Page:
As I charged into my final mile of my 10K run today, I was gaining on another runner and his dog. He was running bending down as if to pat the dog on the head and in the span of two strides, he unhooked the leash...
After a particularly late night in Boston over the weekend, I found myself sitting at the corner of my bed, 8 a.m. with barely a few hours of sleep. On the calendar was 16 miles. I had nothing in me. But I set out just to run. I left the hotel where I stayed in April of 2010 and started a familiar route. To Boston Common, where in the spring, one day it fills with thousands of runners lining up to board school buses.
So hung over, I could not find a comfortable pace. My legs were lead, but I continued to run. Down past Cheer's, to Beacon Street, where I crossed a pedestrian bridge, then an actual bridge to Cambridge. Across the river from which I trudged, hundreds of cyclists were participating in the annual TD Mayor's Cup ride. I could see florescent dots of cyclists streaming east.
It was there where I tailed a few runners. As many in Boston do, one had had Boston Marathon gear and was going at a slow steady pace. I instead trailed a woman who was going at a perfect pace for a hung-over runner. We stuck to the gravel path that has be carved out by the countless runners who have trained on the path. Slow felt comfortable, almost normal.
Miles later, feeling a little bit better, I found myself in front of Boston University. I got lost for a moment, then spotted the Citgo sign.
Streets were deserted and it was an odd thing. A whole stretch of road that makes up part of the last mile of the Boston Marathon was clear for the cycling event. So I ran on the 'course', alone, under the overpass, and up the ramp, which in years past were crowded with fans. It was nice to tackle the hill, take the right on Hereford, left on Boylston. Not many times can you run that route without a car. Not many times you can run that route at all.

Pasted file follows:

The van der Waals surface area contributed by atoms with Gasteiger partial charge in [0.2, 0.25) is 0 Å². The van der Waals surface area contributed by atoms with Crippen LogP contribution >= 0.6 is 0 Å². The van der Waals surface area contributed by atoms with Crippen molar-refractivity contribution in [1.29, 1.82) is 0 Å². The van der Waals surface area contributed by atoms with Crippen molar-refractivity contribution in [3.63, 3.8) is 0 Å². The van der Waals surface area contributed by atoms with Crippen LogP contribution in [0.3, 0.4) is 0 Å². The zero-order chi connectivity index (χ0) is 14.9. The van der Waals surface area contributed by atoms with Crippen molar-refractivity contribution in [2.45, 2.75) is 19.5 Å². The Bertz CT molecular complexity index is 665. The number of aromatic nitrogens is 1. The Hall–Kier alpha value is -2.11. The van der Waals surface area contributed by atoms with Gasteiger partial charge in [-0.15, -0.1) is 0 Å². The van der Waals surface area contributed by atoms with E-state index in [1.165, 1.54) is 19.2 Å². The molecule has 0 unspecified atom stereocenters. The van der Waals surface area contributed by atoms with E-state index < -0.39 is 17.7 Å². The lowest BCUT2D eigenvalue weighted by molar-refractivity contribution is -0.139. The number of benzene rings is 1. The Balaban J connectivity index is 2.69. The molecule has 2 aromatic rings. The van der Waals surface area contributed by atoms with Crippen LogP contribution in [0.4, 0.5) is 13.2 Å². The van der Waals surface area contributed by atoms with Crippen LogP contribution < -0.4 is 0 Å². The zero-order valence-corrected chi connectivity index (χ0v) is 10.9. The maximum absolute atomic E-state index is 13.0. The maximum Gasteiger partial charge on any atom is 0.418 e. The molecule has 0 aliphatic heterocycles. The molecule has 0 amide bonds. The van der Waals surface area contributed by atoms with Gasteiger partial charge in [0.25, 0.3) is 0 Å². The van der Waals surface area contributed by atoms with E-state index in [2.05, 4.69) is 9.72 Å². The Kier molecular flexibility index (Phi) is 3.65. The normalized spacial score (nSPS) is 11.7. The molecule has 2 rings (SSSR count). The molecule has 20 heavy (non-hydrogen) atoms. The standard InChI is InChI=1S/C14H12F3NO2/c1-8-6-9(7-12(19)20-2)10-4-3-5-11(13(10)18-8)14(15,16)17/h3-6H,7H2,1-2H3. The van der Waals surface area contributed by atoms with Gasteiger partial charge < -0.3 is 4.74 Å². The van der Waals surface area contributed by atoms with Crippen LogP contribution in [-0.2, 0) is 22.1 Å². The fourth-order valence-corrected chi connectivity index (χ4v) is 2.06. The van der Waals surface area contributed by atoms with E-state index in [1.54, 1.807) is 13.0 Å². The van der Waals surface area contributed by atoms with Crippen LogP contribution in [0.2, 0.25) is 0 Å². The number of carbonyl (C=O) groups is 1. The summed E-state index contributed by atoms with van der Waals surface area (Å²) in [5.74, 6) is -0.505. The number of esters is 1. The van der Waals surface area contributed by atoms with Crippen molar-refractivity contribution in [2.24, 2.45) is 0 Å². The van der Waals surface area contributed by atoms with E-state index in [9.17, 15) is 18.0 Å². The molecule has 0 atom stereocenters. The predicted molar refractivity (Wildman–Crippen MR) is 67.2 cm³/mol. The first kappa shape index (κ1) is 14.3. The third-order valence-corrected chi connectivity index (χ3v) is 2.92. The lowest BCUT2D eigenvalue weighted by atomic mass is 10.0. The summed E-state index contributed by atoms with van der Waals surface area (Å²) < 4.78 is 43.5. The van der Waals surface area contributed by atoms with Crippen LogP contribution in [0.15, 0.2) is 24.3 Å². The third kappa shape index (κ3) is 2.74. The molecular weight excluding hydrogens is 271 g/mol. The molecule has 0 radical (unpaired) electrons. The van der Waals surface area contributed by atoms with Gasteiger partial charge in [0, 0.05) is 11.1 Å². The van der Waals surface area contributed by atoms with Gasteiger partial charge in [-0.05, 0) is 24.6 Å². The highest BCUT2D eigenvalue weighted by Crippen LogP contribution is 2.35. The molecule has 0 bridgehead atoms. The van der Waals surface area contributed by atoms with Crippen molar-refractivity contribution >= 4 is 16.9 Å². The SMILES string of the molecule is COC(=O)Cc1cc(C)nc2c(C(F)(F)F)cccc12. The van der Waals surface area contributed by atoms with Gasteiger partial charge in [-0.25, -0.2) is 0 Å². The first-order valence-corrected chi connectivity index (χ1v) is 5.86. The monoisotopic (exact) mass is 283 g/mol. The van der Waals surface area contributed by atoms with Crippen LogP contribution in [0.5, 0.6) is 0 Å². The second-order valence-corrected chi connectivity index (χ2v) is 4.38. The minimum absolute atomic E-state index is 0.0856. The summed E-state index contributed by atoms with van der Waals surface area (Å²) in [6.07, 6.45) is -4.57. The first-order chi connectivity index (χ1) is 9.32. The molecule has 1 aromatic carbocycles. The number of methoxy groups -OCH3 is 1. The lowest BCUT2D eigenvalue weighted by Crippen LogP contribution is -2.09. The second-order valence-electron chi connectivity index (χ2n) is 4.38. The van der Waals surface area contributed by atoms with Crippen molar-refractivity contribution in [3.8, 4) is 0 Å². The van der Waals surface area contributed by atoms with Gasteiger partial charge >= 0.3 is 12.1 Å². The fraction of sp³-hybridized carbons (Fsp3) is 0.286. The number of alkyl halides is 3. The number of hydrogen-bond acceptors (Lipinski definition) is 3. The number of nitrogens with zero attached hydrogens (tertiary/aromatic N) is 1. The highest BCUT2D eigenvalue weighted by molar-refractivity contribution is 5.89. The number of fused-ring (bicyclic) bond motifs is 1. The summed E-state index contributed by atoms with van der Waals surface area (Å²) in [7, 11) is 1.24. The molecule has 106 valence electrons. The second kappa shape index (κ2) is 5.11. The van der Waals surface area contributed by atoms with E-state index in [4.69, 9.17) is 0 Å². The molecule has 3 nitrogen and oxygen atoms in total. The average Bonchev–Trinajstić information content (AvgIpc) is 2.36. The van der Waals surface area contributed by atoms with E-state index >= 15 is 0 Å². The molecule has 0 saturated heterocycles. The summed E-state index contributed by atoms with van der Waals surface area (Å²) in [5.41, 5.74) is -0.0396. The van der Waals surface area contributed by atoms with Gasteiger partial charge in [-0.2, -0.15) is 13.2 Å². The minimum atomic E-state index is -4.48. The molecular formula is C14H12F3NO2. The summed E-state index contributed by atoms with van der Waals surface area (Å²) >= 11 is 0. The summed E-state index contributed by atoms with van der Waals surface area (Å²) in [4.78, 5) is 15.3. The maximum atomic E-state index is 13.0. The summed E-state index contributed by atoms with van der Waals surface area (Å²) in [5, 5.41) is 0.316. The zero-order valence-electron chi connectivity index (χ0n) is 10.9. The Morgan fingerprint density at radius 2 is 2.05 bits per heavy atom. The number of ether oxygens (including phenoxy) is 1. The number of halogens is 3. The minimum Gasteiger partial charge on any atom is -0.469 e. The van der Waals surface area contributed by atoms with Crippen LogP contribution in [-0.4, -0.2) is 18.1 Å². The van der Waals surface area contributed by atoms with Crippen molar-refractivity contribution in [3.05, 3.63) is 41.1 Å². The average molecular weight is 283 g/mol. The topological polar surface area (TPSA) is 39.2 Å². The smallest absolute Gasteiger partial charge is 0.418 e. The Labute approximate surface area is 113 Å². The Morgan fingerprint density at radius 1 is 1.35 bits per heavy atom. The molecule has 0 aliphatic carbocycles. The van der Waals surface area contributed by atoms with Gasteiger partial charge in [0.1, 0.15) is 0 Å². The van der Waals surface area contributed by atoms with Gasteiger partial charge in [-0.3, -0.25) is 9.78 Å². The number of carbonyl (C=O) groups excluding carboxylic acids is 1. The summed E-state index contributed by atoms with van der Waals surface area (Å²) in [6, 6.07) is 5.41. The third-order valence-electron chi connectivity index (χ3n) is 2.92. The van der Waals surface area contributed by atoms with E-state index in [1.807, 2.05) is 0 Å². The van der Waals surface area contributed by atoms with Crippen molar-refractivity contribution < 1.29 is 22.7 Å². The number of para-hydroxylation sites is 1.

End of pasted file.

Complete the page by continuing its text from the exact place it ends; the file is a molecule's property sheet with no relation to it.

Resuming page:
I ran on the sidewalk down Boylston, my hangover cured. The block that on one day of the year is the best finish line anywhere was cleared away by a car accident down the road. So I ran back on the street. As I approached, I thought about sacred ground, and how moments like this are fleeting, so in mid stride, I bent down and touched it for good luck. After 8 miles, I felt revived.
Unhooked by his crouching owner, the dog did as dogs do when untethered. He took off, into an amazingly high gear, sprinting around the park, heading right, left, and in a circle, happy.
I looked and smiled, but not too long because today I was running with some pace. In the first time in a month, I was feeling the hurt. The heel was not complaining much today, even not at all. So the hurt came with effort and it was the pain that feels good, one that comes with a final 4:32 kilometre.
I thought about my trip in Boston while ramping up my pace. I remembered the speed that got me to hallowed ground. I remembered what it felt to run without babying my right heel. Over the last 30-plus days, I had no way to get below 5 minute kilometres without having injury stalk.
Over the past month, I had been afraid I had lost the pace and running form that I built up to over so many years. That is, until today. Today, unleashed, I felt like there was nothing but open road ahead of me, many miles to keep.
6.22 miles in 49:08